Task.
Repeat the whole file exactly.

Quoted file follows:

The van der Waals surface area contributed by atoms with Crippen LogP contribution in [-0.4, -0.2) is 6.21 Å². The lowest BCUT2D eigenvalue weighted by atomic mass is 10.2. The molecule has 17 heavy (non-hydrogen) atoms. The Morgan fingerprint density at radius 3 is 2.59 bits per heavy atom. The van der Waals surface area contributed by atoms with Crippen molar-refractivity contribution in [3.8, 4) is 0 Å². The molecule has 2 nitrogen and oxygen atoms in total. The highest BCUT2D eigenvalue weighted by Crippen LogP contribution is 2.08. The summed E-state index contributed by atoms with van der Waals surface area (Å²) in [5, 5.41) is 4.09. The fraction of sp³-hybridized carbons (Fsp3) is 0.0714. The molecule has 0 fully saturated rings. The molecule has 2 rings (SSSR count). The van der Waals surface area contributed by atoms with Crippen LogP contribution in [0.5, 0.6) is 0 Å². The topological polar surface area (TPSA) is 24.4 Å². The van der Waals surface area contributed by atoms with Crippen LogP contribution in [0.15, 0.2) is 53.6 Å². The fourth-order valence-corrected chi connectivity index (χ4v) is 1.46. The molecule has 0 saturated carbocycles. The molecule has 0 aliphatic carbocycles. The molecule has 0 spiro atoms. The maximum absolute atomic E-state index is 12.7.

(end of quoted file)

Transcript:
The van der Waals surface area contributed by atoms with Crippen LogP contribution in [-0.4, -0.2) is 6.21 Å². The lowest BCUT2D eigenvalue weighted by atomic mass is 10.2. The molecule has 17 heavy (non-hydrogen) atoms. The Morgan fingerprint density at radius 3 is 2.59 bits per heavy atom. The van der Waals surface area contributed by atoms with Crippen molar-refractivity contribution in [3.8, 4) is 0 Å². The molecule has 2 nitrogen and oxygen atoms in total. The highest BCUT2D eigenvalue weighted by Crippen LogP contribution is 2.08. The summed E-state index contributed by atoms with van der Waals surface area (Å²) in [5, 5.41) is 4.09. The fraction of sp³-hybridized carbons (Fsp3) is 0.0714. The molecule has 0 fully saturated rings. The molecule has 2 rings (SSSR count). The van der Waals surface area contributed by atoms with Crippen LogP contribution in [0.5, 0.6) is 0 Å². The topological polar surface area (TPSA) is 24.4 Å². The van der Waals surface area contributed by atoms with Crippen LogP contribution in [0.15, 0.2) is 53.6 Å². The fourth-order valence-corrected chi connectivity index (χ4v) is 1.46. The molecule has 0 saturated carbocycles. The molecule has 0 aliphatic carbocycles. The molecule has 0 spiro atoms. The maximum absolute atomic E-state index is 12.7.